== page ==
Day 21-2. Vinsternes to Ytre Snillfjord contd.
The road ran parallel to the other main road for a while and was a little undulating. We pootled along just taking in the views. I remember seeing a very new looking house, in 'traditional' stained wood and turf roof style. It looked just a little out of place among the more conventional wooden houses and was as though someone had decided to try to out-do the traditionalists. Maybe it was a holiday home for someone who now lived somewhere else.
The day had started well, Damae was happy, it was sunny without being too hot and the going was not too hard. The next bridge of the day came within a half hour of the Mjosundbrua. The Coop sign said we were in Vihals, but the bridge was definitely there wherever it actually was. It looked graceful as it rose over the sound on four huge pillars. Somehow Damae had managed to pass me and stopped to take a couple of photos of me catching her up before we arrived at the turning for the Dromnessundbrua.
We turned right following signs for RV 680 Kjørviksbugen and once over the bridge took a left turning. Here it was a bit flatter than earlier in the day although this was not to last. We cycled close to the fjord under a blue and sunny sky, with views reminiscent of the last twenty kilometres to Florø before the road headed uphill once more. We stopped for a break in a sort of layby as we found it a bit too hot and Damae had dropped far behind. Then, we lost height gained again as we headed towards Hemne Kommune and following signs to Kyrksæterøra turned left. An hour later we were a bit tired and stopped for a brew in a car park nicely shielded from the road, not that we'd had problems with too much traffic today. It was half four by the time we set off again and it took us a further hour of determined cycling to reach Kyrksæterøra.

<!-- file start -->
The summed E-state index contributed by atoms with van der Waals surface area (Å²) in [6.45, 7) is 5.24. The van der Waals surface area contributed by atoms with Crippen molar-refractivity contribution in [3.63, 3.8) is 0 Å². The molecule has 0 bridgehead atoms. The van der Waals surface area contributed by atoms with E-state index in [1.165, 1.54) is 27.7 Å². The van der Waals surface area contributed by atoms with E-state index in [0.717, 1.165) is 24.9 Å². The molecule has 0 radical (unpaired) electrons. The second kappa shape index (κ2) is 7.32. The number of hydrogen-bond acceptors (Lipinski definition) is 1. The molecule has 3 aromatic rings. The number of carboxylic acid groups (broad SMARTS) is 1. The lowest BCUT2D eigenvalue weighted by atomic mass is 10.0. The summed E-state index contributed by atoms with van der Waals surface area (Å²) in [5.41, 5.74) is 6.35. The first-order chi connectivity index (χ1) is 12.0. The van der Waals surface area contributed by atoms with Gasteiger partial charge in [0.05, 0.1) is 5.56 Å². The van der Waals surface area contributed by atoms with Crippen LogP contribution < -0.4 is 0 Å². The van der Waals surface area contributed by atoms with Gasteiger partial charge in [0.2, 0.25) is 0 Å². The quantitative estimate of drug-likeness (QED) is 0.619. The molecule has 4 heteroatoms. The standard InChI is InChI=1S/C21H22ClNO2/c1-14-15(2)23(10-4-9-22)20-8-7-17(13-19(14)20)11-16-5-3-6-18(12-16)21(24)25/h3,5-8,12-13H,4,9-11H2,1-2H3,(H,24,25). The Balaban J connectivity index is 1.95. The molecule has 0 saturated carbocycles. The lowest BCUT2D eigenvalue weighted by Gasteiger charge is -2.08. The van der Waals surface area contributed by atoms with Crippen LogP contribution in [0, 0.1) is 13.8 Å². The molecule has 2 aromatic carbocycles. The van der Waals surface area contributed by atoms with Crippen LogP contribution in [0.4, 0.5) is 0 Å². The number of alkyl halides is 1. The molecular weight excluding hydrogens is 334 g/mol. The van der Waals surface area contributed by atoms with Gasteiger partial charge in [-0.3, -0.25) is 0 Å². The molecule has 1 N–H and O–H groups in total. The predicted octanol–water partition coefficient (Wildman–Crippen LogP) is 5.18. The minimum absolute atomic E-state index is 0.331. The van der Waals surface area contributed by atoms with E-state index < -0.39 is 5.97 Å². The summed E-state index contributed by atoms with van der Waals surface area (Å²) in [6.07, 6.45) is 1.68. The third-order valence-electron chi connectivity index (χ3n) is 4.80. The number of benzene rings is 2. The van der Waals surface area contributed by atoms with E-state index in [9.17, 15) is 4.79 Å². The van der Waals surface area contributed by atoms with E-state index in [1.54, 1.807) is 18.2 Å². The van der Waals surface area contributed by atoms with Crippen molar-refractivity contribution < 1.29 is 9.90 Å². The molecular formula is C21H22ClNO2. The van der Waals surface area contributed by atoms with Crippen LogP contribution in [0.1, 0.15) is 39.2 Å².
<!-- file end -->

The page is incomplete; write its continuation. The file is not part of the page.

We hit Kyrksæterøra at tea time on a Saturday afternoon. This time of day usually gives us a rather poor view of any place we visit and today Kyrksæterøra was no exception to the rule. The only people on the streets of Kyrksæterøra seemed to be young people in old cars with wide alloy wheels and ultra low profile tyres popping into the supermarket for packs of beer and crisps. Too much testosterone and revving of engines for it to be peaceful. Damae hit the supermarket in the centre of town whilst I sat outside watching the sun disappear behind remarkably dark grim grey clouds.
Damae came out and we dranks some pop before heading towards those dark clouds. On the way out of town we noticed a couple of burnt out buildings which didn't improve our impression of Kyrksæterøra. Then, after following the road round to the left, closer to the fjord, we noticed a large plume of smoke rising from a chimney stack in the distance. With the mood set already, the skies darkening further it looked just like one of those 'dark satanic mills' that my British forefathers were condemned to working in long before I was born.
It was, however a fantastic sight to see and we approached the factory. Only one of the chimneys was spewing forth smoke today but we had no idea what this factory produced nor why it was here. We had plenty of time to muse about this as we passed for the road decided to go up and down at this point, taking us away from the fjord. A little further on with the smoke behind us it became clear that this area was not totally forgotten by time. A short straight section of the road had been widened which involved blasting rock to move the cliff face back away from the side of the fjord.
We came across two unnamed tunnels here on this section. The first was the old type, with no lining on the inside and no lighting. Between the tunnels there was another section where the road was sandwiched between a drop on the one side and a cliff on the other. Helpful signs alerting us to the danger of falling rocks were placed along the way as the road wound its way along rising and falling. It occurred to me that if a rock decided to fall on top of me as I cycled past, the chances of survival would be minimal and a sign would not help me in that situation either. The entrance to the second tunnel was lined and both tunnels turned out to be short. Our B&M dynamo lights did their best to improve road safety. Much of the road here was no more than one and a half cars wide. It was thus quite fortunate that the few drivers we encountered were all courteous and we felt no sense of threat. As I climbed at six kilometres an hour round a bend a minibus slowed down behind me and waited for a clear view before overtaking. I thanked them for their patience, not that there was really an alternative here.